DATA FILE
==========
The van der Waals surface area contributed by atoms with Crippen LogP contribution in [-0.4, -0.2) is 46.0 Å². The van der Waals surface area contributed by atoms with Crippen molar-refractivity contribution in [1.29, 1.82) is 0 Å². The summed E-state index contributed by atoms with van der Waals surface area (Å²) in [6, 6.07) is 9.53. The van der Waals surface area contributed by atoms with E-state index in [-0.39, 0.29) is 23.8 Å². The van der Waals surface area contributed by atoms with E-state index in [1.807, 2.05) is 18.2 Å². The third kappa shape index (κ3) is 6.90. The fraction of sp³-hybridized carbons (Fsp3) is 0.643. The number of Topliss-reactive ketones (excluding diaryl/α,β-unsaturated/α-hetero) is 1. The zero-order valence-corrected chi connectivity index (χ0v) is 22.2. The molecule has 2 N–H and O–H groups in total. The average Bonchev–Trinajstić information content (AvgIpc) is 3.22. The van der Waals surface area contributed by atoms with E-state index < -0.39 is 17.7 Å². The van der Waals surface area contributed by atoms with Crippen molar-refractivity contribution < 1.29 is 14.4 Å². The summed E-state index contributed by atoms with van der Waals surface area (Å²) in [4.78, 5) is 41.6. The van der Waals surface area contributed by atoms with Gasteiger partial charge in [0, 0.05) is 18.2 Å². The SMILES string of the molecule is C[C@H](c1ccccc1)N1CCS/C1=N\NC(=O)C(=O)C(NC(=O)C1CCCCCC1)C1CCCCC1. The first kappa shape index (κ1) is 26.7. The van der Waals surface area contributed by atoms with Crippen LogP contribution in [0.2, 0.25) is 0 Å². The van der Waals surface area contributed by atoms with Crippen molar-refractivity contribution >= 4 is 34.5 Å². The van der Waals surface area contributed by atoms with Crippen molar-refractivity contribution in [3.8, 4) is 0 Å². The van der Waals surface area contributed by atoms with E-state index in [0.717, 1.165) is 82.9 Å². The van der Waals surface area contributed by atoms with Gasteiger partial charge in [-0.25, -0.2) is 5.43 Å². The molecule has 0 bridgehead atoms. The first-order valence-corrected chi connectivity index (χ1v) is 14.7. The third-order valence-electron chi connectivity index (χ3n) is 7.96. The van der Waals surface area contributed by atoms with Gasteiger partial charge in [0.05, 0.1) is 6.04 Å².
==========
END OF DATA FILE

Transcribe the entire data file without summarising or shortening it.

The van der Waals surface area contributed by atoms with Crippen LogP contribution in [-0.4, -0.2) is 46.0 Å². The van der Waals surface area contributed by atoms with Crippen molar-refractivity contribution in [1.29, 1.82) is 0 Å². The summed E-state index contributed by atoms with van der Waals surface area (Å²) in [6, 6.07) is 9.53. The van der Waals surface area contributed by atoms with E-state index in [-0.39, 0.29) is 23.8 Å². The van der Waals surface area contributed by atoms with E-state index in [1.807, 2.05) is 18.2 Å². The third kappa shape index (κ3) is 6.90. The fraction of sp³-hybridized carbons (Fsp3) is 0.643. The number of Topliss-reactive ketones (excluding diaryl/α,β-unsaturated/α-hetero) is 1. The zero-order valence-corrected chi connectivity index (χ0v) is 22.2. The molecule has 2 N–H and O–H groups in total. The average Bonchev–Trinajstić information content (AvgIpc) is 3.22. The van der Waals surface area contributed by atoms with E-state index < -0.39 is 17.7 Å². The van der Waals surface area contributed by atoms with Crippen molar-refractivity contribution < 1.29 is 14.4 Å². The summed E-state index contributed by atoms with van der Waals surface area (Å²) in [4.78, 5) is 41.6. The van der Waals surface area contributed by atoms with Gasteiger partial charge in [0, 0.05) is 18.2 Å². The SMILES string of the molecule is C[C@H](c1ccccc1)N1CCS/C1=N\NC(=O)C(=O)C(NC(=O)C1CCCCCC1)C1CCCCC1. The first kappa shape index (κ1) is 26.7. The van der Waals surface area contributed by atoms with Crippen LogP contribution in [0.2, 0.25) is 0 Å². The van der Waals surface area contributed by atoms with Crippen molar-refractivity contribution >= 4 is 34.5 Å². The van der Waals surface area contributed by atoms with Crippen molar-refractivity contribution in [3.8, 4) is 0 Å². The van der Waals surface area contributed by atoms with E-state index in [0.717, 1.165) is 82.9 Å². The van der Waals surface area contributed by atoms with Gasteiger partial charge in [-0.25, -0.2) is 5.43 Å². The molecule has 0 bridgehead atoms. The first-order valence-corrected chi connectivity index (χ1v) is 14.7. The third-order valence-electron chi connectivity index (χ3n) is 7.96. The van der Waals surface area contributed by atoms with Gasteiger partial charge in [0.05, 0.1) is 6.04 Å².